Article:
A great many of the statements by the Apostolic Fathers on the afterlife are verbatim quotes or close paraphrases of Biblical texts. While these are very helpful for an understanding of what texts were considered authoritative by early Christians, they are less helpful for purposes of this question–that is, providing additional commentary on how the Biblical text was understood.
Bipartite vs. Tripartite natures of man
I am unaware of any statement by the Apostolic Fathers that substantially enlarges upon what is described in the Biblical text.
Clement of Rome makes the following potentially relevant statement:
Finally may the All seeing God and Master of spirits and Lord of
flesh, who chose the Lord Jesus Christ, and us through Him for a peculiar people, grant unto every soul that is called after His
excellent and holy Name faith (1 Clement 64:1)
But whether soul = spirit + body or is a separate entity is not described by Clement.
Soul sleep vs. Consciousness during the intermediate state
Perhaps the most direct statement on the matter is made in the Shepherd of Hermas:
the apostles and the teachers who preached the name of the Son of God,
after they had fallen asleep in the power and faith of the Son of God,
preached also to them that had fallen asleep before them (Hermas 92:5)
This passage contains clear, conscious echoes of 1 Peter 3:18-20, but expands upon it to teach that not only Jesus, but His followers, taught the dead in the intermediate state (the subsequent verses indicate this is pre-resurrection). This concept is well-supported by Ante-Nicene Fathers of later generations.
Clement of Rome supports the contemporary Jewish & Christian view (such as is taught in the parable of the rich man and Lazarus–see Luke 16) that there is an intermediate state in which the righteous receive some form of glory/rest:
There was Peter who by reason of unrighteous jealousy endured not one not one but many labors, and thus having borne his testimony
went to his appointed place of glory.
By reason of jealousy and strife Paul by his example pointed out the prize of patient endurance. After that he had been seven times in
bonds, had been driven into exile, had been stoned, had preached in
the East and in the West, he won the noble renown which was the reward
of his faith,
having taught righteousness unto the whole world and having reached the farthest bounds of the West; and when he had borne his testimony
before the rulers, so he departed from the world and went unto the
holy place, having been found a notable pattern of patient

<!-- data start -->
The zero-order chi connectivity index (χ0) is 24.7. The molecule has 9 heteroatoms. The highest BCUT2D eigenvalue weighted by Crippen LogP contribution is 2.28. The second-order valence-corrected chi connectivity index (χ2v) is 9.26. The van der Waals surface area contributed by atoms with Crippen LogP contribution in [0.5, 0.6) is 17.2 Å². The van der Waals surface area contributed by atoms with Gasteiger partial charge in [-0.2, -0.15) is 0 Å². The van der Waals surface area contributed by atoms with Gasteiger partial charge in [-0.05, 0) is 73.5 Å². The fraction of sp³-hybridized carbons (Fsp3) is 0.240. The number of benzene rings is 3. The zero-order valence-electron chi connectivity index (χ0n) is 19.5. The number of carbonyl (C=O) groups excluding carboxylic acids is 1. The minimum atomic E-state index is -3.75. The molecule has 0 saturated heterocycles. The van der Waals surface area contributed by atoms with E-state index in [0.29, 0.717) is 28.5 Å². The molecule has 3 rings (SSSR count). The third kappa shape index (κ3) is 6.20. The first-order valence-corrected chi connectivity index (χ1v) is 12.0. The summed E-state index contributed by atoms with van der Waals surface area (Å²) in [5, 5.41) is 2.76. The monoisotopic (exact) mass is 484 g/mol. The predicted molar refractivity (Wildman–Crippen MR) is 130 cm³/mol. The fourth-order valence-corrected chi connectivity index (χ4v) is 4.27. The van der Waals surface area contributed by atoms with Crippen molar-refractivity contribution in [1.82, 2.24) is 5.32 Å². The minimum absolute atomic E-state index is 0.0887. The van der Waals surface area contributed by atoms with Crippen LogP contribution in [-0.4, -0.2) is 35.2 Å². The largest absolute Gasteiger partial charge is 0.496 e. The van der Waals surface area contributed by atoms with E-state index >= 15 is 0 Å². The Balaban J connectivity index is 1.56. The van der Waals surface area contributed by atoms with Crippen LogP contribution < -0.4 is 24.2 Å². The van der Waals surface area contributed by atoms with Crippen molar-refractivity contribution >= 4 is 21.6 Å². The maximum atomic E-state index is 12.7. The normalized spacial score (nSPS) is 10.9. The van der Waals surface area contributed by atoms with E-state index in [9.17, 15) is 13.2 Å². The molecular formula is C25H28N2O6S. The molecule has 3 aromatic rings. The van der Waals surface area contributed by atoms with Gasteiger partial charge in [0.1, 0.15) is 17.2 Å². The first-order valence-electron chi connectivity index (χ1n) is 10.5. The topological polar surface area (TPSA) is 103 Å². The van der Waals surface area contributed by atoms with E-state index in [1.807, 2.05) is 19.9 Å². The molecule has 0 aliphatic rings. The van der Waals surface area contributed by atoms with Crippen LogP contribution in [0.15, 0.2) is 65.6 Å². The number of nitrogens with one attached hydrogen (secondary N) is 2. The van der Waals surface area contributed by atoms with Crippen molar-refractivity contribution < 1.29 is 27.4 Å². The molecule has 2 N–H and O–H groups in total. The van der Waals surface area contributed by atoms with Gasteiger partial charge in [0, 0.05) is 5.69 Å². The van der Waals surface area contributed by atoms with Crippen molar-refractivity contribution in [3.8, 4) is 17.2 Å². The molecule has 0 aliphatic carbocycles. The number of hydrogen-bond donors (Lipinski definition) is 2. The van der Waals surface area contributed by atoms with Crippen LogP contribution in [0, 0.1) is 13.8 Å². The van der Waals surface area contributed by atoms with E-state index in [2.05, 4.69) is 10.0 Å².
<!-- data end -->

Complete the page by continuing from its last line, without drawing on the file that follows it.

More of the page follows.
endurance. (1 Clement 5:4-6)
Here we have an apostolic father who is suggesting that although Peter & Paul have not yet been resurrected (see 1 Clement 24:1 & 26:1), they are already in a better holier place and have already received some form of glory. Clearly Clement believes there is something between death and the resurrection.
Polycarp supports (and complicates!) post-mortal consciousness:
I exhort you all, therefore, to yield obedience to the word of
righteousness, and to exercise all patience, such as you have seen
[set] before your eyes, not only in the case of the blessed Ignatius,
and Zosimus, and Rufus, but also in others among yourselves, and in
Paul himself, and the rest of the apostles. [This do] in the assurance
that all these have not run in vain,
but in faith and righteousness, and that they are [now] in their due
place in the presence of the Lord (Epistle to the Philippians,
Annihilationism / Conditional immortality vs. Immortality of the Soul
No clear statement in support of annihilationism is to be found in the Apostolic Fathers.
Glenn Peoples has argued for annihilationism by implication in the writings of Ignatius of Antioch (see here), but as noted by Talbot, the first direct statement for annihilationism by a Christian comes from Arnobius of Sicca in the 4th century (see here)...and Arnobius’ views were considered heretical when he introduced them.
The only topic raised in the OP where the Apostolic Fathers are abundantly clear is post-mortal consciousness--they are decidedly in favor of it.
Annihilationism does not find clear support in the Apostolic Fathers (but does find much opposition in the writings of their disciples), and proponents of bipartite & tripartite views are unlikely to find compelling evidence one way or the other. Whatever they conclude from reading the Bible will be relatively unchallenged by the writings of the Apostolic Fathers.
Numerous relevant statements were made by Justin, Irenaeus, Clement of Alexandria, Tertullian, and Origen–however, I will exclude them from this post per the Meta guidance. They are ante-Nicene Fathers, but not Apostolic Fathers. A compilation of many of their relevant statements is found here.